"With some commodities like grapes and strawberries, we don't mess with loose displays at all anymore," he said. "With the advent of better packaging you can still do massive displays of clamshells or overwrapped items and still make the display look fresh. Plus, we're able to gain a little more control, get better rotation, and experience less shrink as we use more packaging."
The California Avocado Commission said a new push for bagged avocados is enabling retailers to boost revenue for that category. Bagged volume increased by 77% in the last year, according to the Irvine, Calif.-based organization.
Merchandisers may lose a little control over department appearance with packaging, but experts said the deficit is often offset by the ability to better manage produce. Consumer-ready packaging, especially that used in conjunction with display-ready master shipping containers, makes filling and maintaining department displays far easier, according to Ed Odron, of Ed Odron Produce Marketing Services, a retail produce consultant based in Stockton, Calif.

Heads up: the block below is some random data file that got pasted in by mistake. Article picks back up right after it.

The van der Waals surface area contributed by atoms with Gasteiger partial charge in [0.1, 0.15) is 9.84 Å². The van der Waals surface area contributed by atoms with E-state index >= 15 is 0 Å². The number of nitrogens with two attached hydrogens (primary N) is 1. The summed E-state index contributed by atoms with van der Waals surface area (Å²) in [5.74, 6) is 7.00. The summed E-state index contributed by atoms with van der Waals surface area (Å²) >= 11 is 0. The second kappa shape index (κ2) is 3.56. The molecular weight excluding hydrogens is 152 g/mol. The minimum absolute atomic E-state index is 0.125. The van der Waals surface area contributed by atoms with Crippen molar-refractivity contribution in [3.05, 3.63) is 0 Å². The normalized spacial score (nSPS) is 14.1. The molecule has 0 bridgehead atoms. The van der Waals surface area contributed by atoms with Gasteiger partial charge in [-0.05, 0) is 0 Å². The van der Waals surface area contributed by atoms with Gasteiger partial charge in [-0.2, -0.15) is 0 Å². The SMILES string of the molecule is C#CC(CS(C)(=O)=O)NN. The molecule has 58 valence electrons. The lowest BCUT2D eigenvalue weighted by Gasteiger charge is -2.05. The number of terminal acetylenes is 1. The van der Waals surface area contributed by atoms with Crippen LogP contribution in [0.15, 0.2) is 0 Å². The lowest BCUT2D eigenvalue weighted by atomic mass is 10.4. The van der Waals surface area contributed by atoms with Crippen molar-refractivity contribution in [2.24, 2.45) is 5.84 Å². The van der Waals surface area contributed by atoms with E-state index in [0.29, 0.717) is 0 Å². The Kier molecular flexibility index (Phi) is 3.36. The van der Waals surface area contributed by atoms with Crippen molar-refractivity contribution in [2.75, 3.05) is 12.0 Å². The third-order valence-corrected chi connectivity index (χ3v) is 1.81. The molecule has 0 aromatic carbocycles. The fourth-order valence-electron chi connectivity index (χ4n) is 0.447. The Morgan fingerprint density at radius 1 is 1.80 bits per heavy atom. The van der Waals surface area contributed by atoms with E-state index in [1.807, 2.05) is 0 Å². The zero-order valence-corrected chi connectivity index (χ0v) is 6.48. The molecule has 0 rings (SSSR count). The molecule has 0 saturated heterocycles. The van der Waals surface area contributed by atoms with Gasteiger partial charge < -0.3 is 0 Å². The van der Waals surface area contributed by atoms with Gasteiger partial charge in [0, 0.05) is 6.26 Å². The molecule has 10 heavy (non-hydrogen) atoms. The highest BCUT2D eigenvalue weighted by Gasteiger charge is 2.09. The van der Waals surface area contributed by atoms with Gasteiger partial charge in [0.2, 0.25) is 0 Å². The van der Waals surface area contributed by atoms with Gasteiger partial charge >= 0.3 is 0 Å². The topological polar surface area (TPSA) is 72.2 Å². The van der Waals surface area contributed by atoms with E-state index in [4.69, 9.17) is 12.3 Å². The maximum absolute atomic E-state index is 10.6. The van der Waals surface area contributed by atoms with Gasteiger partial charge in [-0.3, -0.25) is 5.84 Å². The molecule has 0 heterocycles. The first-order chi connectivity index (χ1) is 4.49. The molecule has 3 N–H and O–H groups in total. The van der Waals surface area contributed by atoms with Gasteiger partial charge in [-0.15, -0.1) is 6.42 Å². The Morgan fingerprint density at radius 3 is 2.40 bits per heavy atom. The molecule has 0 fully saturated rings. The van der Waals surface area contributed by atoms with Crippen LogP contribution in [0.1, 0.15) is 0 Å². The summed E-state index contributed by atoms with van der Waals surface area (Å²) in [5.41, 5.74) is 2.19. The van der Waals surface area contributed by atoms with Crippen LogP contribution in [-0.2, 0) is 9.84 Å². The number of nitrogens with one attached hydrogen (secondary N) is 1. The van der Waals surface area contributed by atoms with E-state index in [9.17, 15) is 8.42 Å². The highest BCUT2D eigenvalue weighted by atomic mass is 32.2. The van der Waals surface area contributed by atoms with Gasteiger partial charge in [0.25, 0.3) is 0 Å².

"Bulk displays often don't get the total attention that they need, and they can get to looking pretty disheveled after a run of shoppers has come through the department," Odron said. "With packaging, a display can continue to look attractive for a longer period of time."